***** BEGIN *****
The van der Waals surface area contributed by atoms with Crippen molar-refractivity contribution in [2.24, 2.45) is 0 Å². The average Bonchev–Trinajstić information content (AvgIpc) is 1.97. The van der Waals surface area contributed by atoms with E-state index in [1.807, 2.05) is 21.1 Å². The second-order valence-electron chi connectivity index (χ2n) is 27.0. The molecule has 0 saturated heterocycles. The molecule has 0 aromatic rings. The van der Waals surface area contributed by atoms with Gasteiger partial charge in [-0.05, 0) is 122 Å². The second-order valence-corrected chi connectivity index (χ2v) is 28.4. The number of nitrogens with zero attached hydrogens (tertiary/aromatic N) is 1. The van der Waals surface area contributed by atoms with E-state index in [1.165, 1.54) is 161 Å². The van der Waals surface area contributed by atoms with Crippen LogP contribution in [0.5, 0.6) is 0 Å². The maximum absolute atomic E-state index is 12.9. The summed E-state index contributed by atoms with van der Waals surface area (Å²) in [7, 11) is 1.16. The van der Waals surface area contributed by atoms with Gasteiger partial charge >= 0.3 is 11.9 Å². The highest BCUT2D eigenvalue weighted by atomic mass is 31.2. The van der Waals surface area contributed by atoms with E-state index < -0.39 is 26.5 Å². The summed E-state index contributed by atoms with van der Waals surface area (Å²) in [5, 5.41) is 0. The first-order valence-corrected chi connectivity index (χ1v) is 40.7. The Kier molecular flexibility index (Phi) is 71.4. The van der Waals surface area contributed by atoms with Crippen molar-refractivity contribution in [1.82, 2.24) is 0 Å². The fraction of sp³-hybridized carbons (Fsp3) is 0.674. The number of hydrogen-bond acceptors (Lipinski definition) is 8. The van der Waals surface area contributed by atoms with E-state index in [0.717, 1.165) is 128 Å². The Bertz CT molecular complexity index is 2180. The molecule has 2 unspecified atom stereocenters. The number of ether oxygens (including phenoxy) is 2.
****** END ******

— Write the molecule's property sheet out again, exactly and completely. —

The van der Waals surface area contributed by atoms with Crippen molar-refractivity contribution in [2.24, 2.45) is 0 Å². The average Bonchev–Trinajstić information content (AvgIpc) is 1.97. The van der Waals surface area contributed by atoms with E-state index in [1.807, 2.05) is 21.1 Å². The second-order valence-electron chi connectivity index (χ2n) is 27.0. The molecule has 0 saturated heterocycles. The molecule has 0 aromatic rings. The van der Waals surface area contributed by atoms with Gasteiger partial charge in [-0.05, 0) is 122 Å². The second-order valence-corrected chi connectivity index (χ2v) is 28.4. The number of nitrogens with zero attached hydrogens (tertiary/aromatic N) is 1. The van der Waals surface area contributed by atoms with E-state index in [1.165, 1.54) is 161 Å². The van der Waals surface area contributed by atoms with Crippen LogP contribution in [0.5, 0.6) is 0 Å². The maximum absolute atomic E-state index is 12.9. The summed E-state index contributed by atoms with van der Waals surface area (Å²) in [7, 11) is 1.16. The van der Waals surface area contributed by atoms with Gasteiger partial charge >= 0.3 is 11.9 Å². The highest BCUT2D eigenvalue weighted by atomic mass is 31.2. The van der Waals surface area contributed by atoms with E-state index < -0.39 is 26.5 Å². The summed E-state index contributed by atoms with van der Waals surface area (Å²) in [5, 5.41) is 0. The first-order valence-corrected chi connectivity index (χ1v) is 40.7. The Kier molecular flexibility index (Phi) is 71.4. The van der Waals surface area contributed by atoms with Crippen molar-refractivity contribution in [1.82, 2.24) is 0 Å². The fraction of sp³-hybridized carbons (Fsp3) is 0.674. The number of hydrogen-bond acceptors (Lipinski definition) is 8. The van der Waals surface area contributed by atoms with E-state index in [0.717, 1.165) is 128 Å². The Bertz CT molecular complexity index is 2180. The molecule has 2 unspecified atom stereocenters. The number of ether oxygens (including phenoxy) is 2.